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Radiology Technologist not paid standby or call back Washington

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  • Radiology Technologist not paid standby or call back Washington

    My wife is a radiology technologist at a rural hospital. She has been given the "manager" title although her only managerial duty is to make the schedule. She is a working technologist (99+% of her duties) who is required to take call. Under Washington law, I cannot find any information on whether she is entitled to standby and call back pay. PLEASE HELP

  • #2
    In any state, whether any employee is entitled to stand-by pay depends on the terms of the call. NO state automatically requires it; it depends on how long she has to respond and how limited her activities are.
    The above answer, whatever it is, assumes that no legally binding and enforceable contract or CBA says otherwise. If it does, then the terms of the contract or CBA apply.


    • #3
      she has to be within 20 minutes of the hospital at all times.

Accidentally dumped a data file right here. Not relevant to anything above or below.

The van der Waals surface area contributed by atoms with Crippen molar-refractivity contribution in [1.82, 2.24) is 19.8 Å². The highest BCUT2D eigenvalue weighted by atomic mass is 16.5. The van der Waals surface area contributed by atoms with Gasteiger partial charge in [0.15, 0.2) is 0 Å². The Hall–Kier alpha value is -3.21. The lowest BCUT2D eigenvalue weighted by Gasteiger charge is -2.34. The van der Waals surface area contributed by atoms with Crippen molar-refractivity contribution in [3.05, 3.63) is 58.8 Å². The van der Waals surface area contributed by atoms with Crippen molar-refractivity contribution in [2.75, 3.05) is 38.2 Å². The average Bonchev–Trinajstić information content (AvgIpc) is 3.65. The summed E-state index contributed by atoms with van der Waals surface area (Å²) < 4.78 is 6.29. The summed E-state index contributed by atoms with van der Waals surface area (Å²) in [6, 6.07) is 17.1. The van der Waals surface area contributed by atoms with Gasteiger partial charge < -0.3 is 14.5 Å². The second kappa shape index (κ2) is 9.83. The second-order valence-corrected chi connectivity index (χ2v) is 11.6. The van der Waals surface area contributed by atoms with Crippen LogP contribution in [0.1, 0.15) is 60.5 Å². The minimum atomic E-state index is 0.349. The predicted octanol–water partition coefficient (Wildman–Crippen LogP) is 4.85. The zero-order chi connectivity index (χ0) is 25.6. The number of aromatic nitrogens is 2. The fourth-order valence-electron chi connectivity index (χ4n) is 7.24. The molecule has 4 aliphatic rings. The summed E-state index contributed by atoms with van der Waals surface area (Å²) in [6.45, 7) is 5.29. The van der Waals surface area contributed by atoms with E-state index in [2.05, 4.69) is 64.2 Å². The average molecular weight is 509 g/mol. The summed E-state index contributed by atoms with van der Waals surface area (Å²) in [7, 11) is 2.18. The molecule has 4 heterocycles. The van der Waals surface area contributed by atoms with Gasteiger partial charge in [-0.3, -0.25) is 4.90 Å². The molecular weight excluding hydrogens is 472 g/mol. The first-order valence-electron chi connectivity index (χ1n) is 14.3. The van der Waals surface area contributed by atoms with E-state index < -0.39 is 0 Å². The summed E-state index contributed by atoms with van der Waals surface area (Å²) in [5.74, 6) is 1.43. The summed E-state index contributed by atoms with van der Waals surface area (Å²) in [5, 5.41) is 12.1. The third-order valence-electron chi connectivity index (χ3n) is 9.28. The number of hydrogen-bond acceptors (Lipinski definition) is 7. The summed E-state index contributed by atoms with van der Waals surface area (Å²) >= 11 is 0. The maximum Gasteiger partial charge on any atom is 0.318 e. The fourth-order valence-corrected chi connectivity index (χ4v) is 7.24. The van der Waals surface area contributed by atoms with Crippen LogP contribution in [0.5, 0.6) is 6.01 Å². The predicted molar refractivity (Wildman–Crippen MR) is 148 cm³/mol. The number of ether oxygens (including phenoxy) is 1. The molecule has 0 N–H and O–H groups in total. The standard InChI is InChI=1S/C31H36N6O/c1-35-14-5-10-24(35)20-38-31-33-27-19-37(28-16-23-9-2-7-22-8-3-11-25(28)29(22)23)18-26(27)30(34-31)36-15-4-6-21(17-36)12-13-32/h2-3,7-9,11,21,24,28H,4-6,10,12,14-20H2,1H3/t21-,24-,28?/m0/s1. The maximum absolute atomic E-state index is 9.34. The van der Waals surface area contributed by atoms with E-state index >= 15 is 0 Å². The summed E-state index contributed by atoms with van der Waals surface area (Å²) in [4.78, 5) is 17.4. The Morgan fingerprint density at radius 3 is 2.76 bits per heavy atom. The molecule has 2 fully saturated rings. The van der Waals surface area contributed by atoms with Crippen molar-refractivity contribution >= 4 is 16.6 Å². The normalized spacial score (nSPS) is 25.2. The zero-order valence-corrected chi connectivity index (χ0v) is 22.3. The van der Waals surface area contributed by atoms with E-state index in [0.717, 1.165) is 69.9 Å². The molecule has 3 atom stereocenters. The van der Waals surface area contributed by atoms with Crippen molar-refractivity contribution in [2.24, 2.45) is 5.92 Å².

• #4
        20 minutes is a nice short time. Not a sure thing, but there are indeed court decisions that think 20 minutes is short enough to trigger the rules spelled out in the regulation. The problems are:
        - There are also court decisions that say 20 minutes is not short enough to trigger the 785.17 rules. Some of these decisions were made by the same courts that also ruled 20 minutes was "short enough". These courts seem to feel that minutes are important but not everything.
        - Most of the major court decisions regarding "on call" say that there is no "bright line test" where you can do something as easy as saying "xx" minutes is paid, "yy" minutes are not paid. Instead courts tends to say that all factors must be looked at.
        - Worst, different courts have come up with different sets of factors that need to be looked. Some jurisitictions are apparently more pro-employee then others on this subject.

        You can try filing a wage claim with WA's DOL (or whatever they call it). While each state in theory can have different rules, WA knows what they think their rules are. It works or it does not.

        Alternatively you could hire a very expensive major law firm to research all court and administrative decisions for your state and court juristictions. I have the ABA's book on FLSA that covers this subject and the ABA book is very clear that this is not a simple yes/no matter. They instead discusses maybe 12 cases in detail, half pro-employee, half pro-employer, with the expectation that the reader of the book will pick out those arguments that support their opinion.
        "Reality is that which, when you stop believing in it, doesn't go away".
        Philip K. **** (1928-1982)